After a pair of characteristically way-out works (Smiley Face,
Kaboom), New Queer Cinema provocateur Gregg Araki returns to the somber tenor of Mysterious Skin with White Bird in a Blizzard. Like Skin, which starred Joseph Gordon-Levitt, White Bird finds Araki adapting a novel with the help of a talented young performer.
Set in a California suburb as the 1980s became the ’90s, White Bird follows 17-year-old Kat Connor (Shailene Woodley, in Depeche Mode T-shirts and Converse kicks) as she deals with the sudden disappearance of her belligerent mother (Eva Green). Recruiting the vamp-like Green to play Woodley’s long-depressed mom (the actresses are only 12 years apart in age) isn’t Araki’s only idiosyncratic casting: Gabourey Sidibe (Precious) and Sheryl Lee (of Twin Peaks renown) figure in the action.
Unfortunately, Araki doesn’t make much out of their characterizations; better-served is Christopher Meloni, playing Kat’s bottled-up father, whom Araki decorates with too-short ties and a mustache reminiscent of the one worn by Bill Sage in Skin. Through conversations in which Woodley sits cross-legged on the couch of her shrink (Angela Bassett), White Bird unfolds in a succession of flashbacks and snow-white dreams. Araki’s rigorously storyboarded style alternates between static master shots and direct-address set-ups (actors speaking at the camera) that break down the conversations.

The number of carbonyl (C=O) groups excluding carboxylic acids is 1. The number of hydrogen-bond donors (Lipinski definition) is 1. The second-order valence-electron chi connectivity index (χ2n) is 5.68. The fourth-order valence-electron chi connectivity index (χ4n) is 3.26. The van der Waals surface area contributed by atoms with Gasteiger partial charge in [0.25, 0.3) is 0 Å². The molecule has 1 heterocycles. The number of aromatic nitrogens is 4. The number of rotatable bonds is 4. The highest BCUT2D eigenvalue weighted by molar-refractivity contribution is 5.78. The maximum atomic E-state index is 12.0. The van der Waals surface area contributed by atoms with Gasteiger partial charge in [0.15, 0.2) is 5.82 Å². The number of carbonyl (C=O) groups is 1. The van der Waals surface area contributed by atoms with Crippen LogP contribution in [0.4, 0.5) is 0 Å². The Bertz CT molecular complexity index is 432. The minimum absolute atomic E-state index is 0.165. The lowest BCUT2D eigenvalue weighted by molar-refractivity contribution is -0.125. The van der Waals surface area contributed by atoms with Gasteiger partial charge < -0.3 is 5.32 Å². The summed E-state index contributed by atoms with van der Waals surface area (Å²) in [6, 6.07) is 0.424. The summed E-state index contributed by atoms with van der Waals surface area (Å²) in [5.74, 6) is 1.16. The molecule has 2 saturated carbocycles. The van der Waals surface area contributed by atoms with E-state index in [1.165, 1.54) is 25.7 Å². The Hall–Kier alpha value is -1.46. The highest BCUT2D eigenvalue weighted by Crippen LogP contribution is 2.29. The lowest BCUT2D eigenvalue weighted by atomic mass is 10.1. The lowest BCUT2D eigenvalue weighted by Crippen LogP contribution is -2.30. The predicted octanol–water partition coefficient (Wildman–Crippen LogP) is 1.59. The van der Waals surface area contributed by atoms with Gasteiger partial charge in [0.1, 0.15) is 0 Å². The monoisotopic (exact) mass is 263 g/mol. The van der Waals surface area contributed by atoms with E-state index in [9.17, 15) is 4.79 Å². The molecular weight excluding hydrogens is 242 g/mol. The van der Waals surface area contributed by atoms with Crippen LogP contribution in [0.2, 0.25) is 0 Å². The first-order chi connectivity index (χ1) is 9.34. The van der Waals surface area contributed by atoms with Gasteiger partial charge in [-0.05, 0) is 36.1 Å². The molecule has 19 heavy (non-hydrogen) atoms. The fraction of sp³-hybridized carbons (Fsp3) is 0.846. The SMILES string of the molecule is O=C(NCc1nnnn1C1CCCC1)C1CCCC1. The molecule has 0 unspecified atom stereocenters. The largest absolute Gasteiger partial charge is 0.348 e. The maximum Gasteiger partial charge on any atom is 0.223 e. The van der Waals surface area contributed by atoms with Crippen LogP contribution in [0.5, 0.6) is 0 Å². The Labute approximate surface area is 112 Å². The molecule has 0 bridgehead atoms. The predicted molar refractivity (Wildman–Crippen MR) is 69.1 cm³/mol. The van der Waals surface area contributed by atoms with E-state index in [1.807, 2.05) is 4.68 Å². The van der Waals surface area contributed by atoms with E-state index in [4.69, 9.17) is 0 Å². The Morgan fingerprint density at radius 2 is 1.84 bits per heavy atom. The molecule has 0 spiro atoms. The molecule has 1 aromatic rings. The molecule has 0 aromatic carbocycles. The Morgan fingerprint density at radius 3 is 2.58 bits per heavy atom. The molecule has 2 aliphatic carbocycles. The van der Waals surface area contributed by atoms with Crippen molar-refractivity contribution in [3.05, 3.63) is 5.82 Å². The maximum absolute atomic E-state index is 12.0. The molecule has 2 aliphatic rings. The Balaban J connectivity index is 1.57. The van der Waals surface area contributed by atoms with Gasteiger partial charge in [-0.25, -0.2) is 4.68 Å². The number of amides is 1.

His goal seems to be to investigate the anxious air — the resentments, the disappointments, the secrets — between the members of this broken family. If the results are occasionally broad and schematic, the actors (Woodley especially) are anything but, and Araki has an absolute field day adorning his kitschy, 1950s-ish view of suburban Los Angeles with a string of showoffy colors.